Rules of communication when you are stuck together

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We’re continuing to talk about how to make your forced stay with relatives less traumatic, and, if possible, even comfortable (if you’ve just joined us, please read the previous articles).

Of course, a lot depends on who you live with and what your relationship is like. Each family has its own issues and, of course, they must be taken into account. However, there are some general rules that would be useful for any family:

1. Each of us has their own “safety margin”, or their individual self-adjusting potential. For some, the situation of being “locked up” is a break from the daily rush, and for some, it’s a painful imprisonment. Those who find it easier can help those for whom this period is a serious challenge, but it’s important to do it right:

  • Don’t invalidate other people’s feelings (why’re you all wound up, just relax!”, “you can’t be that sensitive, it’s not like you’ve been taken to a desert island!”, “I’m not whining, and you shouldn’t either”, “Some people have it worse, all we’ve got to do is stay home!”).
  • Don’t pretend that nothing is happening – but it’s important not to be overly dramatic and not make a mountain out of a molehill, either.

Panic, anxiety and dysphoric mood are contagious, so it’s important not to let them in, by supporting those who right now are having a harder time.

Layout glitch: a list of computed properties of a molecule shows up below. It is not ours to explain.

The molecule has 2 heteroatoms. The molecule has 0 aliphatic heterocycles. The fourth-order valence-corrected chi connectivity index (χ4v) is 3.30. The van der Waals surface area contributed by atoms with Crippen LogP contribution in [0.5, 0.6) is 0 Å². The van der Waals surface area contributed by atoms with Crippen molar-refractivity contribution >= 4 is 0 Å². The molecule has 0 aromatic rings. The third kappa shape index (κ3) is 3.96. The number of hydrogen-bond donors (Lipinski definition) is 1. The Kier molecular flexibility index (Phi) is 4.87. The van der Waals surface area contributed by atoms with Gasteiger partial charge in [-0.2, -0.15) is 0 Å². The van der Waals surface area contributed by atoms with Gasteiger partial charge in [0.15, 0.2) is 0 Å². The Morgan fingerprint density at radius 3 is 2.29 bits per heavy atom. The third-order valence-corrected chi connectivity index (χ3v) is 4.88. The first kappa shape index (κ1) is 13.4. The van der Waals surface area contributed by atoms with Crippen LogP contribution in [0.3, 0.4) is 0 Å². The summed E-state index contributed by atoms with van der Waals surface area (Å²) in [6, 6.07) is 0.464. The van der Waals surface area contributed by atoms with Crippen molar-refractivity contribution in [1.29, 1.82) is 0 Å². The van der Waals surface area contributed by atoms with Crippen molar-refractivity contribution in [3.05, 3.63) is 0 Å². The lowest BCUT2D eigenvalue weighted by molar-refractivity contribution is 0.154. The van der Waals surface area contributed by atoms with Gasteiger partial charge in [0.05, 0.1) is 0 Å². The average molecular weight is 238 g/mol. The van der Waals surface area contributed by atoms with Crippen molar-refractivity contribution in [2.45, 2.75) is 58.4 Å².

2. It’s important to exhibit your feelings and not to retire into your shell. If you’re “breaking”, talk to those close to you, and if you know that there’s no support there, use your phone or social media to talk to friends and kindred spirits. If you don’t take care of your emotional state, the likelihood of “lashing out” at those close to you and aggravating an already difficult situation increases.

3. Try not to fight. Put off the accumulated issues and disputes with each other for another time – it’ll just make the situation worse now.

4. If the situation does nevertheless become tense, you feel a conflict looming, and you want to lash out with your irritation and talk back, try to put yourself in your relative’s shoes – think about what could worry him, why he’s acting like this now.

5. Try to be considerate of positive little things: thank your mom for a nice dinner, compliment your mother-in-law’s new apron. It’ll score additional points for the productivity cup, which are far from unwanted.

6. Ensure that the elderly relatives have the opportunity to talk to others through the Internet. We can talk on Skype and through messengers, whereas they might not be able to. Organize a video call for your mom or grandma with their friends – that could really help and create a positive attitude.

7. Don’t forget that you can try to make your stay more comfortable, but alleviating everyone’s anxieties is out of your hands. This is a joint challenge which can also be an important experience of overcoming the conditions together.

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